Would a new ‘Housing Court’ assist with resolving property disputes? ARLA says yes

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In its response to the Civil Justice Council Property Working Group discussion paper, the Association of Residential Letting Agents (ARLA) has said that:

“A single housing court will allow all issues to be dealt with in one place. This will reduce confusion for landlords and tenants as well as hopefully speed up the administration of justice whilst reducing costs for all concerned including the public purse.”

The working group is currently exploring how to minimise the need for landlords, tenants or other property related litigants to go to more than one court or tribunal to settle a dispute.

ARLA is keen to see that landlords have access to “a swift, efficient and cost effective justice system.” It has bemoaned that there is an inconsistency nationally amongst judges in cases concerning warrants for possession and other matters “due to lack of knowledge in housing law.”

Aside of escalating a dispute by taking it to a court or tribunal, parties are able to utilise other forms of dispute resolution and these are also usually far quicker and cheaper. For example, some of the statutory deposit protection providers offer an adjudication scheme. Also, formal mediation is very effective with getting parties together to come up with a solution to resolve their problem.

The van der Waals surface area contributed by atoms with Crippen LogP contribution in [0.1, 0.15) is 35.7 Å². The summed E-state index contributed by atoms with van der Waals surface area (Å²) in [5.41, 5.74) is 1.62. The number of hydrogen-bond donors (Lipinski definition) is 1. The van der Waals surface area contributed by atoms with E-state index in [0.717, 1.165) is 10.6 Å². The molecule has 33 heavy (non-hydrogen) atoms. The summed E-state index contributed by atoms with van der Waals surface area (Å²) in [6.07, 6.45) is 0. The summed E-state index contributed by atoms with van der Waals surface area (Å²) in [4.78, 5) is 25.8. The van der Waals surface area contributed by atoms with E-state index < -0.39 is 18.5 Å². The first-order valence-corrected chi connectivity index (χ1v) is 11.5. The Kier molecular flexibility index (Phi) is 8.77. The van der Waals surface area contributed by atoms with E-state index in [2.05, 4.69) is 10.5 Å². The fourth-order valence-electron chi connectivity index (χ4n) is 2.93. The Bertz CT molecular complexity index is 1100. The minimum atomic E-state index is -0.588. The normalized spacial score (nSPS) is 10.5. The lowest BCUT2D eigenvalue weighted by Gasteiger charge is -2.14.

I would like to see far more widespread use of mediation (using qualified, accredited and skilled mediators) to sort out lettings disputes as I have personal knowledge and experience of its success! It certainly is within the gift of reputable organisations such as ARLA, NALS, RICS and the UKLA to collectively strive towards achieving this without further relying on HMCTS; an institution which is already burgeoning at the seams.

Indeed, I found it interesting that ARLA wants to see “expert” judges (akin to arbitrators) being employed by the new courts to “get to the bottom of cases without the need to employ expensive solicitors or barrister.”

Do we really need yet another system where judgments are given and binding awards are imposed on parties? By empowering the parties to come up with a solution to their problem and thereby saving on time and costs there is also a higher probability of adherence to any settlement. Mediation certainly provides for this.

You can view the response from ARLA at:

http://www.arla.co.uk/media/1044145/arla-response-to-civil-justice-council-discussion-paper.pdf

Naveen is an experienced Civil Mediator and Property Barrister at 12 College Place.

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